Emma Schneider, English Ph.D. from Tufts in graduation cap and gown

Listening Communities

2017 GSAS Doctoral Hooding Student Address by Emma Schneider, Ph.D. recipient from the Department of English

Thank you to our advisors and other members of the Tufts’ faculty and staff and to our families, partners, and friends. You have challenged us and believed in us even when our own confidence has faltered. You have talked us through the umpteenth revision, held our hands as we crossed the street, and reminded us that, sometimes, taking a hike really, truly is more important than reading one more article. For that, and much more, thank you.

My dear fellow graduates—it is such a pleasure to be here with you today. As I stand with all of you, I am seeing familiar faces and am remembering my delight in hearing the passion you exude for your research and students. I am seeing unfamiliar faces and know that you too have such stories.

Today, we acknowledge our departure from one learning space and our step into the next. We are now among those who produce, share, and monitor what is considered knowledge. Whatever else we may carry with us, we are now privileged to be among the most educated people in our fields. With this position, we have ever increasing power to impact how that knowledge system functions and for whom.

Whether or not your future plans involve professing to eager first years, you will most likely be in a position where your voice counts, perhaps even beyond your area of expertise. As you walk into tomorrow, I ask you not just to think of yourself as a researcher or a professor. I also ask you to think of yourself as a listener.

Rachel Carson begins Silent Spring by asking her readers to imagine an environment without bird song. The inhabitants cannot just wait to listen for an outcry to determine something is wrong; to realize what is happening, they must listen for what sounds are absent. Carson argues that our long-term well-being depends on paying close attention and remembering that the world has been and, thus, could be different. Her concern with the impacts of DDT and other pesticides encourages us to think more broadly. What other sounds or silences due to injustice or violence are present but too often go unheard? Carson’s “Fable for Tomorrow” makes clear that we cannot just wait for those in trouble to speak up louder; we must also learn to listen better.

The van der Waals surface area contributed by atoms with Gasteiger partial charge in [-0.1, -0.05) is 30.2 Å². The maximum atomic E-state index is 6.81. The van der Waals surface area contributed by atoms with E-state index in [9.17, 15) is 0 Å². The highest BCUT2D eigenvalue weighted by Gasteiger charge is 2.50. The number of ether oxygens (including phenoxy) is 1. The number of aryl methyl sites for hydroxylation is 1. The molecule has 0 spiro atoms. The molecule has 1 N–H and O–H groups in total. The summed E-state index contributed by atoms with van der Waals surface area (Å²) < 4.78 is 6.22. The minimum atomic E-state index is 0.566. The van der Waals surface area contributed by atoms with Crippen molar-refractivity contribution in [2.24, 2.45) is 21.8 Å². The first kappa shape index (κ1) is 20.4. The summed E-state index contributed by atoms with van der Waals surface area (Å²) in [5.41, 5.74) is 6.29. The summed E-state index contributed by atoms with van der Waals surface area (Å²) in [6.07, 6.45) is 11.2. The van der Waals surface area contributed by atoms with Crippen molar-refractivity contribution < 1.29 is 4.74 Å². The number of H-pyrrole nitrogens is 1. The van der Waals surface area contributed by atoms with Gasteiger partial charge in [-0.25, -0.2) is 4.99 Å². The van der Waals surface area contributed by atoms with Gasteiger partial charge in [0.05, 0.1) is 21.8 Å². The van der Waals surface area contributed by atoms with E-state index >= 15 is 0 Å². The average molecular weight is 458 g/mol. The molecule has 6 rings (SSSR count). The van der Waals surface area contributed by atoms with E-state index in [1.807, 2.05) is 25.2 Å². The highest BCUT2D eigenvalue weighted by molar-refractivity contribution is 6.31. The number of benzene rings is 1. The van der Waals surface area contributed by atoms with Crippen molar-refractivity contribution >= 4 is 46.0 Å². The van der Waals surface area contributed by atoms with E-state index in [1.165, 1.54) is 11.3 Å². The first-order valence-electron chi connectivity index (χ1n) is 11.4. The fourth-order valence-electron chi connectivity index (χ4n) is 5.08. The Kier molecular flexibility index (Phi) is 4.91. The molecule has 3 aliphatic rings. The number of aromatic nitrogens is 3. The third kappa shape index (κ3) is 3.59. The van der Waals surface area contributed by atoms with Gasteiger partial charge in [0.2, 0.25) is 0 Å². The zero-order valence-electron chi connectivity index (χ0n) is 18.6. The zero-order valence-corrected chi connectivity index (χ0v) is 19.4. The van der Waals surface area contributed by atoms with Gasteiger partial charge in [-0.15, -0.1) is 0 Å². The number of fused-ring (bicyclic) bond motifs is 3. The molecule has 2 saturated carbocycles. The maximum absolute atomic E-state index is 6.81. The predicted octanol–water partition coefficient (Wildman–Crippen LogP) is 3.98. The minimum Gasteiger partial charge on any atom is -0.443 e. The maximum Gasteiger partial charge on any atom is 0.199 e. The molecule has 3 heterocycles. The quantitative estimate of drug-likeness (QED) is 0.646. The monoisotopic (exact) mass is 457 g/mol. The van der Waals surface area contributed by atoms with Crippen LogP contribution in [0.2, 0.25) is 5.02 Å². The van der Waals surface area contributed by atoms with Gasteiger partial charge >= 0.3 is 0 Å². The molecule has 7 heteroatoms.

Our communities need the strength that comes from building connection, coalition, and respect. Such bonds are forged in listening.

 

Emma Schneider English Ph.D.

I ask that you become leaders in your communities not just by speaking out, but also by listening. Our communities need the strength that comes from building connection, coalition, and respect. Such bonds are forged in listening. Not the listening that soaks in any information that seems profitable or that obeys commands from people with power. Nor the listening that intends only to critique. Rather, I mean a form of intentional listening that seeks out those voices who have been undervalued and muted, one that asks why we aren’t hearing certain voices.

In my own teaching, I am thinking about how I can help my students learn to be great listeners in addition to great speakers. Earbuds and iPhones have made it easy to move through the world in a comfortable, self-created listening bubble. What are the dangers of hardly hearing the thrumming engines, chirruping birds, and pleas for spare change during a walk through Davis Square? When we listen outside this bubble, what are the potentials for unexpected engagement, joy, and motivation to make changes?

As we move beyond Tufts into new departments, labs, offices, and classrooms, I ask you to consider how you could strengthen the listening practices of yourself and your community.

How could we shift our understanding of what demonstrates wisdom to encompass not just eloquent professing, but also intentional listening?

Schneider won the Outstanding Contributions to Undergraduate Education award 2017, and was a recipient of the Center for Humanities at Tufts (CHAT) Dean's Dissertation Award and fellowship. Her dissertation is titled, “Listening for Justice: Cultivating Listeners in North American Environmental Justice Literature.”